3. What is the 'size of the electron' and how to calculate it in SR and in QM?
4. How to measure the electron 'size' and what would be the results?
5. Why are we not asking about the geometrical size of plane electromagnetic field in the 'classical' physics (SR)?
6. How is the notion of the 'classical' electromagnetic field transformed to the notion of 'the wave function' of electromagnetic field in quantum theory? In other words, how is the photon appeared in quantum theory?
7. Is that any difference in the interpretation of 'the wave function' of an electron and 'the wave function' of a photon in QED? If so why is it?

If you find the answers yourself digging the books, solving the problems, etc., you will feel more comfortable with the answer you receive from ZapperZ and others to your question 'How big is a photon?'
If you don't, I am sorry to say, but the advice 'go and study QED' should be extended to SR and QM. Nobody can help you with that.
It's difficult, but there is no other way if you want to understand modern physics.
Sincerely
JJRittenhouse
#168
Oct7-10, 04:32 PM
P: 44
Quote Quote by Boffin View Post
We like to keep photons as mystical things and describe them like water waves or marbles. Can we not do better than this? Personally I think we have to get rid of this concept of duality. Photons don't behave like large objects and so we should not think of them as this. Is duality not an old worn out concept that should be discarded?

I've said my thing, but what do you think?
One thing that we do know about photons is that they are most definitely particles. Devices used to detect them register less frequent clicks as light grows dimmer instead of softer clicks. So they are definitely particles...sort of. They still have a probability waveform. Considering that matter itself has a wave-like duality, (matter's wave properties can be made cohesive, like light can with a laser) it is pretty much something we learn to live with.


Just look at my other posts first though to see how much less I know than anyone else about light, lol.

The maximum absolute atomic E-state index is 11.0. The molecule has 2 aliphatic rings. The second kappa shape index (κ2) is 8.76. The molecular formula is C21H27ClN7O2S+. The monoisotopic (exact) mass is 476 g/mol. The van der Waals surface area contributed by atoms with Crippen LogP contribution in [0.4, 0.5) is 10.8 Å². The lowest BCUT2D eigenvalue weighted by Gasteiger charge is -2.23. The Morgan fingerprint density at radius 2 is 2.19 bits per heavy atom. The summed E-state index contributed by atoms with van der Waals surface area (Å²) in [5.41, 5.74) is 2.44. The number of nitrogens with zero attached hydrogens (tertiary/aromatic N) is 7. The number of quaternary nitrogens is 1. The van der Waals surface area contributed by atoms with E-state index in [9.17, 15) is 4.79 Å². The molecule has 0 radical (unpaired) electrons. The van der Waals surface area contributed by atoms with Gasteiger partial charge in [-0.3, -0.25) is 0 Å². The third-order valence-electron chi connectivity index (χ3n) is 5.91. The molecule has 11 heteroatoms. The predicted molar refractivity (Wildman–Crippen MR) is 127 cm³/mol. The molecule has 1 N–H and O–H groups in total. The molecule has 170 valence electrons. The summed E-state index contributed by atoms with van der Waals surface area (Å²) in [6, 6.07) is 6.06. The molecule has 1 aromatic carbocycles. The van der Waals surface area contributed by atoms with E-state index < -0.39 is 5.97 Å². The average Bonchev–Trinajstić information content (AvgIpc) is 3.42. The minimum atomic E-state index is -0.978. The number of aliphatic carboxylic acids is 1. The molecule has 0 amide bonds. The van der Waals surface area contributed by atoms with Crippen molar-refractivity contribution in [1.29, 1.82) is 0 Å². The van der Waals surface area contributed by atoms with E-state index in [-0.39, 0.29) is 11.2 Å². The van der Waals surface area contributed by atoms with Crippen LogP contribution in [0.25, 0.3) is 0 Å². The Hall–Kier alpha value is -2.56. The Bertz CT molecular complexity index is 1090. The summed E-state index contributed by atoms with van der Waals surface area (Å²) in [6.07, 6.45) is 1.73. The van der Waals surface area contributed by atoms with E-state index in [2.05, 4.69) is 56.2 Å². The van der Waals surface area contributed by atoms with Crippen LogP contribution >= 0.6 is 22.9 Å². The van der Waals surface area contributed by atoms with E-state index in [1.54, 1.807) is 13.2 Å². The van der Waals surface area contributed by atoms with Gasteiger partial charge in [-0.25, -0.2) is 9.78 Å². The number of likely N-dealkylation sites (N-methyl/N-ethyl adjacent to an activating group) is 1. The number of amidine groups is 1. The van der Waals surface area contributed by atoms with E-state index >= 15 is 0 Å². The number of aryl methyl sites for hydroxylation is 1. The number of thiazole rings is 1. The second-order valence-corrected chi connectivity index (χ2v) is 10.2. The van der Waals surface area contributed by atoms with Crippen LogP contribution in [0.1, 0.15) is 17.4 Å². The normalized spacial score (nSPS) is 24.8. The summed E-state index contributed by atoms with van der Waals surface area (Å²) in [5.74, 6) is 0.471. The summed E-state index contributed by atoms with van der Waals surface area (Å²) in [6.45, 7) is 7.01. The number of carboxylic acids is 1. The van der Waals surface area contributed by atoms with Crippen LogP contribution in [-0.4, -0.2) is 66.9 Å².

The dual slit experiment, for example, can be done with light, electrons or buckyballs (complex carbon molecules, so definitely larger than electrons)...so the particle/wave duality extends far past light, into matter, and even to some molecules.

The trouble with what light looks like is exactly what was said earlier, we use light to see, and everything we see is light. No, really...EVERYTHING. The "smallest" thing we have to look at anything is the photon, and we can't accurately see anything about photons by "bouncing them off each other". So there is no real way to take a picture of a photon, because we have to use something smaller than the photon to probe it, and we don't have anything with greater resolution. (This explanation was in a lay book and was a few decades old, this might have changed, but I don't think it has).

You mentioned the models of atoms etc earlier. One thing that caught me off gaurd was learning that the "Solar system" model of an atom is just that...it's just a model. More like a caricatured cartoon. It certainly does not represent any appearance of the Atom, but it does organize some properties of the atom in a symbolic, visual way...such as how many electrons are available for bonds and other chemical reactions with other atoms and molecules. Our "picture" of the atom is more defined than that of a photon, however the picture we have of atoms is not necessarily what the atom "looks" like. As we get smaller, things get less certain, and apparently the math just stops giving answers. (which I hate)
JJRittenhouse
#169
Oct7-10, 04:44 PM
P: 44
Quote Quote by Boffin View Post
If Feyman was stuck about something, he had a wonderful way of throwing up a smokescreen; we used to call it proof by intimidation".

Yes, it is very intimidating when your theory brings calculated results from first principles in agreement with observed values to a hair's width compared to the distance from New York to Los Angeles.


Sometimes being that right, is reeeeeeellly intimidating. Especially if you can't do the same.
jtbell
#170
Oct7-10, 05:40 PM
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Look at the dates on the posts that you responded to.
berkeman
#171
Oct7-10, 05:51 PM
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Quote Quote by jtbell View Post
Look at the dates on the posts that you responded to.
Actually a newbie did the first necropost today, which I deleted because his response had scientific errors in it. So it's not totally JJR's fault for necroposting -- he probably saw a Today date on the last post in the thread when he clicked on it...